With the exception of finding time to juggle the various projects plus write books, the development of Jim Hinckley’s America is a most rewarding endeavor. As a bonus, I am accomplishing my goal of encouraging people to do a bit of exploring and am providing a service to a list of sponsors that currently includes Grand Canyon Caverns, MyMarketing Designs, Ramada Kingman/Canyon 66, Promote Kingman, and the Route 66 Association of Kingman.

So, with that as an introduction into my world, the daily adventures in Jim Hinckley’s America, here is a quick summary of the last two days. Yesterday, I completed the first draft on a book about 100 things and events to see on Route 66, posted historic images on the Facebook pages for Route 66 Arizona, Route 66 Association of Kingman, Promote Kingman, and Jim Hinckley’s America (a bit of community service). As a family issue prevented attendance of the conference for the Route 66 Road Ahead Partnership ( I am a volunteer board member and also serve on the economic development committee as well as liaison for the international advisory group) I have been posting updates on the organizations Facebook page. Then I continued the search for sponsors for the Jim Hinckley’s America project including the video series being developed by Promote Kingman/MyMarketing Designs.


Gregg Arnold with a pair of antique handcuffs at this mornings Facebook live program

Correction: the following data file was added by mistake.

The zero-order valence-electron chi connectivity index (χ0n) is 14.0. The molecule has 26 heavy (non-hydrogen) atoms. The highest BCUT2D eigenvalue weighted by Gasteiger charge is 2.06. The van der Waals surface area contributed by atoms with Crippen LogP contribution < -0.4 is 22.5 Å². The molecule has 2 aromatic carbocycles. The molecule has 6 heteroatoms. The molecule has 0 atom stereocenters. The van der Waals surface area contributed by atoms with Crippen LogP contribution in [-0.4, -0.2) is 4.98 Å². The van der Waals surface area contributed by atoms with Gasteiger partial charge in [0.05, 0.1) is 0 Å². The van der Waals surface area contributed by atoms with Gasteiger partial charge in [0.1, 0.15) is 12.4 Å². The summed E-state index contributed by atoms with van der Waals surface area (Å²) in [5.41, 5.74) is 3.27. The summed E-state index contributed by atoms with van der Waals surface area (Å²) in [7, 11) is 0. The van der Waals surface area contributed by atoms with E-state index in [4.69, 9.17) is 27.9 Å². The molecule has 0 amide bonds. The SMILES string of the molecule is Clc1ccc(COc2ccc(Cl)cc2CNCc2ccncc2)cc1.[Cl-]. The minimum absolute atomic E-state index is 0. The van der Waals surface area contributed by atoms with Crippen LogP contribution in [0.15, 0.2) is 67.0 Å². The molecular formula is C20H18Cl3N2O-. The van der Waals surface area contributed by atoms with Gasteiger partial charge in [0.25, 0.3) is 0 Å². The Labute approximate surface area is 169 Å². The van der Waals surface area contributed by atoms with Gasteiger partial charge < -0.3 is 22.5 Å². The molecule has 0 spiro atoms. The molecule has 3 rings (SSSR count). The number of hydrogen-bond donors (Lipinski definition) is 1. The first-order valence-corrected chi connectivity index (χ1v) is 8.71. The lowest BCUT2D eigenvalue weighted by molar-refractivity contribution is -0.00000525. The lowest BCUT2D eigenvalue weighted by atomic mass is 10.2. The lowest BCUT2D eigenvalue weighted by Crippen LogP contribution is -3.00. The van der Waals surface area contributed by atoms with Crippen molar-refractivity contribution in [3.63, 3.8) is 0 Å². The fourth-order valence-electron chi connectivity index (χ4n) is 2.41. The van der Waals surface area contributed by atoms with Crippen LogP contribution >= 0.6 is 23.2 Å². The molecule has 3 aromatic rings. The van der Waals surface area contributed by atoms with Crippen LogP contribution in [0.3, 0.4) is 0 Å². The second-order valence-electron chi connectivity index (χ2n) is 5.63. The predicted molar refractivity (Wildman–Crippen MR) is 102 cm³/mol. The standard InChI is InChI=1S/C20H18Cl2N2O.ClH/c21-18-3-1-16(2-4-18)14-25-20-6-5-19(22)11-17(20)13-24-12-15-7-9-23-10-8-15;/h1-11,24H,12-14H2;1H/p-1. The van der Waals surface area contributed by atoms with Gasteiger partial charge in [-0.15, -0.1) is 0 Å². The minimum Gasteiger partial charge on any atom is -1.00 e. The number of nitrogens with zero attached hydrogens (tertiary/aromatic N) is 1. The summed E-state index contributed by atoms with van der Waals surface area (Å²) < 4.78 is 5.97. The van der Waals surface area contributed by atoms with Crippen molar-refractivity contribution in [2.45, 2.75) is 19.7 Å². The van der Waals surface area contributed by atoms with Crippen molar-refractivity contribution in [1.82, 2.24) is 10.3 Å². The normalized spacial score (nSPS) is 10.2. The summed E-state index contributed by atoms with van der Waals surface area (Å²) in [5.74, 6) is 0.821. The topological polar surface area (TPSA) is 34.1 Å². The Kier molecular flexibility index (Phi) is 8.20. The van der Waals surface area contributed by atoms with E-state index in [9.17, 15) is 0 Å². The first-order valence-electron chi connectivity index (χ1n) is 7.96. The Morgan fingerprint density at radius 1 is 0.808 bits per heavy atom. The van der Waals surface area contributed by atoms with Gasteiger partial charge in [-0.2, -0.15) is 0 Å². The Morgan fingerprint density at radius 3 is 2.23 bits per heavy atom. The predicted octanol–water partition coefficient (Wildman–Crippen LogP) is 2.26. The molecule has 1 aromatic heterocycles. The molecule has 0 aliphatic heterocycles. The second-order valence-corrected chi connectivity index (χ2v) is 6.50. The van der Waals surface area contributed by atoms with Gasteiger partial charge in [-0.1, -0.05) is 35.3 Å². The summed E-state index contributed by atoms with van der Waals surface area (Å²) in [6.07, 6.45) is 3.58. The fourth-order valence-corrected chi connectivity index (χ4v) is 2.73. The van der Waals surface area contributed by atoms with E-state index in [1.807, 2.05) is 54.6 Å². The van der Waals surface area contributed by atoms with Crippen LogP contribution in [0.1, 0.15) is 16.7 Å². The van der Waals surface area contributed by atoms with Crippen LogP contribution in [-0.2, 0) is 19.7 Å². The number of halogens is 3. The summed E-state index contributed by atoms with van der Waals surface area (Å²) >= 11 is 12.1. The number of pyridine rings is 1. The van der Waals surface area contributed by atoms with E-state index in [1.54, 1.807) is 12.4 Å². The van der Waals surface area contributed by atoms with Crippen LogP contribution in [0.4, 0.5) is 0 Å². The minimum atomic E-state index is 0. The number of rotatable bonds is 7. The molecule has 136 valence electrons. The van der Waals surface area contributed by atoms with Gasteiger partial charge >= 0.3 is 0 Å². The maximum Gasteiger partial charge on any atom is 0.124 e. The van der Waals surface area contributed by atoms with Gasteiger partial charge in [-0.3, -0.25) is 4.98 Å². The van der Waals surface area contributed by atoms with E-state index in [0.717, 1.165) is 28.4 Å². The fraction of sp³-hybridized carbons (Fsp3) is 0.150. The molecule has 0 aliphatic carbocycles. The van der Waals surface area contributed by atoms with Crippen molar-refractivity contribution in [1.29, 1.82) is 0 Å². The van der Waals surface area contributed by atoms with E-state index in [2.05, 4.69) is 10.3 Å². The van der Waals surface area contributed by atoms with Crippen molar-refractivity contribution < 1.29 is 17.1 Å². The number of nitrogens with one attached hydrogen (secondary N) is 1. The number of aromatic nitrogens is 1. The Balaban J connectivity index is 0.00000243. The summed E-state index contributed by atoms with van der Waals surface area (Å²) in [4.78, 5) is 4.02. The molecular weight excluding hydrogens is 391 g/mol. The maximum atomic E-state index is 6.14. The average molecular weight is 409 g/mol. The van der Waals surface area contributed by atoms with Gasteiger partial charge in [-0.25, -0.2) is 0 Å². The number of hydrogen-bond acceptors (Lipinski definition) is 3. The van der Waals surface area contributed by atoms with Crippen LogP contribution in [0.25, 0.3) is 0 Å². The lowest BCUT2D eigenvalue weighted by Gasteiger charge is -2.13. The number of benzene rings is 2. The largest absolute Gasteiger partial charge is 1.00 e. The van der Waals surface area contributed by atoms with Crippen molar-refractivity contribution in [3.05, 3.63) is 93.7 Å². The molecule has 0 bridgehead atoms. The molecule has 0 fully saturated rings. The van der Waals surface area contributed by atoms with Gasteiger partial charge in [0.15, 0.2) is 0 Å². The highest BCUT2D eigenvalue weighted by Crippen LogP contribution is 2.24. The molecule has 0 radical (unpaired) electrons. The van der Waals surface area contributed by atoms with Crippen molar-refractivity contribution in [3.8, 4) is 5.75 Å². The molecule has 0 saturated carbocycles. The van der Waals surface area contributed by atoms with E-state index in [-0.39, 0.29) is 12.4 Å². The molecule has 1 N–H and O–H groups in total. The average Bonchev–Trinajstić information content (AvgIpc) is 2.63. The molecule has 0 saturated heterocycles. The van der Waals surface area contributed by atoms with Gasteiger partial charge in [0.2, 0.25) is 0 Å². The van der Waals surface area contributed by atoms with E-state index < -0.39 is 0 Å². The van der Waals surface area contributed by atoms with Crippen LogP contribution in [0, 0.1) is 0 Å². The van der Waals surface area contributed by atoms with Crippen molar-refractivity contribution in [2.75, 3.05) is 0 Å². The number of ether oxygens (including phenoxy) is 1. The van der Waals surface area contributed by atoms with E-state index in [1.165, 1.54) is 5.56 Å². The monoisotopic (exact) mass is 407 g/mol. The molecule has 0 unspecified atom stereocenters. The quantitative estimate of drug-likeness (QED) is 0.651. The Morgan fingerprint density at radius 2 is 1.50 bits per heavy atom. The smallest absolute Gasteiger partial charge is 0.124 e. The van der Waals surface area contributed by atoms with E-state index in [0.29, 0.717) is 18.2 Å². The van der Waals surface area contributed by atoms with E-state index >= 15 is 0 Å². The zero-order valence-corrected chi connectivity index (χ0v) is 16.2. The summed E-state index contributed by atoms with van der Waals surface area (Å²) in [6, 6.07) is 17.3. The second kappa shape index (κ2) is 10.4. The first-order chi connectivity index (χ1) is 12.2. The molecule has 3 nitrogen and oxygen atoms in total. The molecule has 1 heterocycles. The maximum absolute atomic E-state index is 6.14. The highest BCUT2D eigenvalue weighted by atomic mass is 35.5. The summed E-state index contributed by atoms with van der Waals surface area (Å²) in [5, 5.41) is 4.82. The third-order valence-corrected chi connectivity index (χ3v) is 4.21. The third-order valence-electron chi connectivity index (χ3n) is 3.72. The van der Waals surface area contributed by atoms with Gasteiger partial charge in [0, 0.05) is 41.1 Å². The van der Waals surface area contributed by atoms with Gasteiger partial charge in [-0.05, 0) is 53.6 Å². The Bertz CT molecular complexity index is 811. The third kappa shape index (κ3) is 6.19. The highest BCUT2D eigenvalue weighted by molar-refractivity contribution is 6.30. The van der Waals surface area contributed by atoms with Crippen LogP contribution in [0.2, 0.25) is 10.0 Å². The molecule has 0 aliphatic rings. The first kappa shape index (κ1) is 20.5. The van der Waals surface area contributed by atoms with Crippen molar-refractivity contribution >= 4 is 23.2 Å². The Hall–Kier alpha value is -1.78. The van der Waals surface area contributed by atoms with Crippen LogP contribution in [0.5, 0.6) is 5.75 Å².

I also submitted the contract for a new book to be published by Rio Nuevo Publishers. Details will be  provided on this project soon as your assistance will be needed.

Today, I finalized notes for the Facebook live program, answered email correspondence, and set out for Beale Street Brews, the site of the Facebook live program, at just after 6:00. After the program I set out for the Kingman airport, site of the Kingman Army Airfield during WWII, to photograph a B-17 bomber that was at the airport for the weekend. As tempting as it was to take a flight over Kingman in this vintage war bird, the $450.00 per person cost was a bit tough to justify, and it wasn’t quite in the budget. I did, however, take a video of start up and take off, and that will be on the YouTube channel by the end of the weekend.


This was followed with lunch at the airport cafe with Scott Dunton, president of the Route 66 Association of Kingman. I should note that if your driving Route 66, the cafe is just a few blocks off the highway and the food is very good, and prices are quite reasonable.

After an excellent lunch, and some interesting discussion about plans for the association, the addition of a gift shop at Dunton Motors that includes Mr. D’z merchandise, and expansion of the display of vintage vehicles, I headed home. Before writing this post I answered emails and Facebook messages, recorded a podcast, and gathered the materials needed for a blog post about the Kingman Army Airfield that I will write for the Promote Kingman website latter today or on Saturday.

And that, my friends, is just another day, and another adventure in Jim Hinckley’s America.